China quietly rolls out new rocket to launch mystery satellite
HELSINKI — China has quietly rolled out a new Long March 7A rocket at a coastal launch site in preparation for launch of a ‘technology verification satellite’.
Official acknowledgement of an mission involving the new launcher came on Feb. 12 (Chinese), but with no indication of its timeline.
Launch is not expected imminently as no airspace closure notifications have been issued. The opening of the tower suggests training and testing exercises will precede launch.
The terse notice stating that the Long March 7A was at Wenchang came from a subsidiary of the China Aerospace Science and Technology Corporation (CASC), the country’s main space contractor, which added that the payload for the mission is named ‘new technology verification satellite-6’. The name of the satellite series is apparently new, despite the satellite in question being designated ‘number 6’.
No indication of the application of the satellite, which will be sent to geosynchronous transfer orbit (GTO), was provided. Geosynchronous orbits are typically used for communications, navigation and meteorology.
Other uses include warning systems such as the U.S. SBIRS missile warning system. China does not currently have confirmed early warning satellites.
Delivery of an unspecified launch vehicle to the Wenchang Satellite Launch Center on Hainan island took place in early January. Ship tracking indicates the components were delivered to Qinglan port by the Yuanwang-21 cargo ship following collection from Tianjin, north China.
Long March 7A for GTO launches
The Long March 7A is understood to be a variant of the standard Long March 7, which has flown twice. The new launcher uses the same 3.35-meter-diameter kerolox core and four 2.25-meter-diameter side boosters but includes an additional hydrolox third stage adopted from the older generation Long March 3B rocket to allow it to send payloads to GTO.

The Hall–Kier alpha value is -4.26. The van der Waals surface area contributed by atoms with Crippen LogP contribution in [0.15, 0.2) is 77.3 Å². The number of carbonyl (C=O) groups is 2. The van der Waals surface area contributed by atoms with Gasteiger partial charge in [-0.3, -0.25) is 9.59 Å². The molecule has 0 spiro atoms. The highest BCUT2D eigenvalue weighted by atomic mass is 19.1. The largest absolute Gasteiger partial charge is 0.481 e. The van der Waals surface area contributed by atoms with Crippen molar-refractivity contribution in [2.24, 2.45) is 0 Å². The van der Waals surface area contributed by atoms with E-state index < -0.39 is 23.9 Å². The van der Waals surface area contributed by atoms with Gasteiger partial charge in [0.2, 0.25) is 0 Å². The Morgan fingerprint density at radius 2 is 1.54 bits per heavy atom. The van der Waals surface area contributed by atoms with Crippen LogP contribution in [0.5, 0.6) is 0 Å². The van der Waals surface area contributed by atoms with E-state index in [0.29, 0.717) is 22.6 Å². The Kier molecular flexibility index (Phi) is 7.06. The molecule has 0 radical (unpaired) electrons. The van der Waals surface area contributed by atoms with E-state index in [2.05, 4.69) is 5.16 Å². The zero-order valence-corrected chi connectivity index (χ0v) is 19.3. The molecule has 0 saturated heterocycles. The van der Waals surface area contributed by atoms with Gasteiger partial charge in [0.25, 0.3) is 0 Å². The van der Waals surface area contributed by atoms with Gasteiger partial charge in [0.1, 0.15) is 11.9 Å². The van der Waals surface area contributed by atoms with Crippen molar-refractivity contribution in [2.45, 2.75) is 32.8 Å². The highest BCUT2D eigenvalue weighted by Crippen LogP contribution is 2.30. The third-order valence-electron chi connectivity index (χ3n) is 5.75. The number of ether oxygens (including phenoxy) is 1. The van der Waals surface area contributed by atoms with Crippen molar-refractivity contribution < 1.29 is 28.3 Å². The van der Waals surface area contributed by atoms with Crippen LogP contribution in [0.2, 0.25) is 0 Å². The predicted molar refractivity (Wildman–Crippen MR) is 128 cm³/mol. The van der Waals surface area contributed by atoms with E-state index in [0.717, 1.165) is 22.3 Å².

The Long March 7A launches from the coastal Wenchang spaceport, meaning its flightpath is over the sea. It could potentially replace the older Long March 3B for launches to GTO. The 3B launches from deep inland at Xichang, Sichuan province, and sees spent stages fall on inhabited areas.
The Long March 7A has a length of 60.13 meters, according to the China Academy of Launch Vehicle Technology, a CASC subsidiary. The liftoff mass is around 573 metric tons.
The Long March 7 test flight in 2016 lofted a scale version of a return capsule for a future new generation crewed spacecraft. The second launch in 2017 sent the Tianzhou-1 cargo spacecraft into low Earth orbit (LEO) to test docking and refueling with the Tiangong-2 space lab.
Preparations for launch of the Long March 7A are preceding despite the impacts of the COVID-19 coronavirus. The outbreak has infected 68,594 people in China by Feb. 16, according to statistics reported by Caixin. Measures introduced to combat the spread of the virus have also impacted the aerospace industry.
Preparations for the test flight of the Long March 5B are also underway at Wenchang. That mission will launch an uncrewed test flight of a new generation crewed spacecraft. If successful the following Long March 5Bmission is expected to launch the core module of China’s space station into LEO.